New FAS faculty reflect diversity and excellence
Yale’s Faculty of Arts and Sciences (FAS) will welcome 35 new colleagues this academic year — a group of world-class researchers and teachers whose work is expanding the horizons of a range of fields, including African American studies, mathematics, computer science, and theater.
The cohort of new ladder faculty includes both tenured professors and newly minted Ph.Ds. Its members demonstrate Yale’s commitment to building a diverse faculty of exceptional scholars, said FAS Dean Tamar Szabó Gendler.
“One of the great joys of serving as the dean of the Faculty of Arts and Sciences is the opportunity to identify the best scholars and recruit them to Yale, and I’m excited to welcome this diverse group of new ladder faculty,” Gendler said. “Our aim is to provide them the resources they need to both thrive in their research and inspire our undergraduates with their teaching.”
Twenty-six of the 35 new hires joined the FAS ladder faculty this fall. Five will hold visiting appointments at Yale for 2021-2022 before joining the ladder faculty, and four others will arrive in January. Twelve are tenured. The group features senior faculty in the Department of African American Studies, the Women’s, Gender, and Sexuality Studies Program, and the Program in Ethnicity, Race, and Migration — areas of growing interest among students, Gendler explained.
The new hires include a strong group of junior faculty members in the humanities, including history, English, philosophy, and Slavic languages, and enhance the university’s strength in the quantitative sciences, such as computer science, mathematics, and chemical and electrical engineering, Gendler said.
Several of the new faculty members contribute intellectual breadth to the Department of History, bringing expertise in regions throughout the globe, she said. Alvita Akiboh, assistant professor of history, studies the history of U.S. colonies in the Caribbean and Pacific. Hussein Fancy, associate professor of history, focuses on the social and intellectual history of religious interaction in the medieval Mediterranean. Hannah Shepherd, assistant professor of history, specializes in modern Japan and its colonial empire.
The new faculty bring new perspectives on age-old subjects, such as race and the environment. Jonathan Howard, assistant professor of English and African American Studies, examines western ideas about race and nature, probing their entangled influence on a modern world in ecological peril. His work blends the literary and intellectual traditions of the African diaspora with the environmental humanities.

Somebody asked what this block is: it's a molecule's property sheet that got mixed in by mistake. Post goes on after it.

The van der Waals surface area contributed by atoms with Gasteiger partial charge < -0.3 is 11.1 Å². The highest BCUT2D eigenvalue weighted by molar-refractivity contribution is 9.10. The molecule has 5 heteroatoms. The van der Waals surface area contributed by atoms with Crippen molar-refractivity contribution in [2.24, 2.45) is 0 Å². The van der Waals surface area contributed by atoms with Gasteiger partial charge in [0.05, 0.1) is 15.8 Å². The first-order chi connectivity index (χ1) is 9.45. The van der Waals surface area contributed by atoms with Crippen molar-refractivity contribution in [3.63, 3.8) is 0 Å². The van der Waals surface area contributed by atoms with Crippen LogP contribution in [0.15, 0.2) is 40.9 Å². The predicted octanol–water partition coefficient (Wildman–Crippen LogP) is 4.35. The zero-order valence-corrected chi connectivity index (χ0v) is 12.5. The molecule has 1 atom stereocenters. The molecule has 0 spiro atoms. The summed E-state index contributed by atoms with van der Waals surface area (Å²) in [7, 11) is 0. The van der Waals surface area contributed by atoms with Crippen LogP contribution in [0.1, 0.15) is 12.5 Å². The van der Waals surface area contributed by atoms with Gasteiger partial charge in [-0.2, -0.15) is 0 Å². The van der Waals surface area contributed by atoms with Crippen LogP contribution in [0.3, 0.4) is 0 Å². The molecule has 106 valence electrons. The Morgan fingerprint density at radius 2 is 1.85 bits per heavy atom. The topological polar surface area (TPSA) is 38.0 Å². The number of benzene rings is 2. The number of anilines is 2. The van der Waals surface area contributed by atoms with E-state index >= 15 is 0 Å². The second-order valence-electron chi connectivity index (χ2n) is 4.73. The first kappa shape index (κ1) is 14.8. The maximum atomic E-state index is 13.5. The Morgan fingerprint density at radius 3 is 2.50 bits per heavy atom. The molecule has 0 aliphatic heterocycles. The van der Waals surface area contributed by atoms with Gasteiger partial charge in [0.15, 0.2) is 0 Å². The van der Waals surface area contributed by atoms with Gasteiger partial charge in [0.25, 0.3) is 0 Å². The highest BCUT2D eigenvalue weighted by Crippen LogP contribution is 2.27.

The group also features theatrical star power. Playwright Branden Jacobs-Jenkins, professor in the practice of theater and performance studies, was a 2016 recipient of Yale’s Windham-Campbell Literature Prize for Drama and a MacArthur Fellowship. He was a Pulitzer Prize finalist for his plays “Gloria” and “Everybody” in 2016 and 2018, respectively.
Scholars of music and art have joined the faculty. Braxton Shelley, a musicologist who specializes in African American popular music, is a tenured associate professor in the Department of Music, the Institute of Sacred Music, and the Divinity School. Morgan Ng, assistant professor of the history of art, uncovers lost connections among architecture, visual culture, craft, and the technical arts, focusing on Renaissance Italy, but drawing links to Northern Europe and the wider world.
Among new faculty in the social sciences, Julia Leonard, assistant professor of psychology, studies the cognitive, neural, and computational representations underlying children’s learning and motivation.
Three new hires in mathematics include Lu Wang, a professor of mathematics and a geometric analyst specifically interested in geometric flows and their applications.
Charalampos Papamanthou, associate professor of computer science, is one of three new hires in the Department of Computer Science. His work centers on applied cryptography and computer security with a special focus on technologies, systems, and theory for secure and private cloud computing.
The new FAS faculty showcase Yale’s commitment to recruit and retain a diverse and excellent faculty, Gendler said. In December 2019, President Peter Salovey approved a five-year renewal of the university’s Faculty Excellence and Diversity Initiative (FEDI), which was launched in 2015, increasing the program’s budget by 70%, from $50 million to $85 million.
“Our investment in recruiting an excellent and diverse FAS faculty is paying off,” Gendler said. “These new ladder faculty members not only reflect excellence across a broad range of disciplines, they feature the diversity of perspectives and experiences necessary to sustain a rich and vibrant academic community.”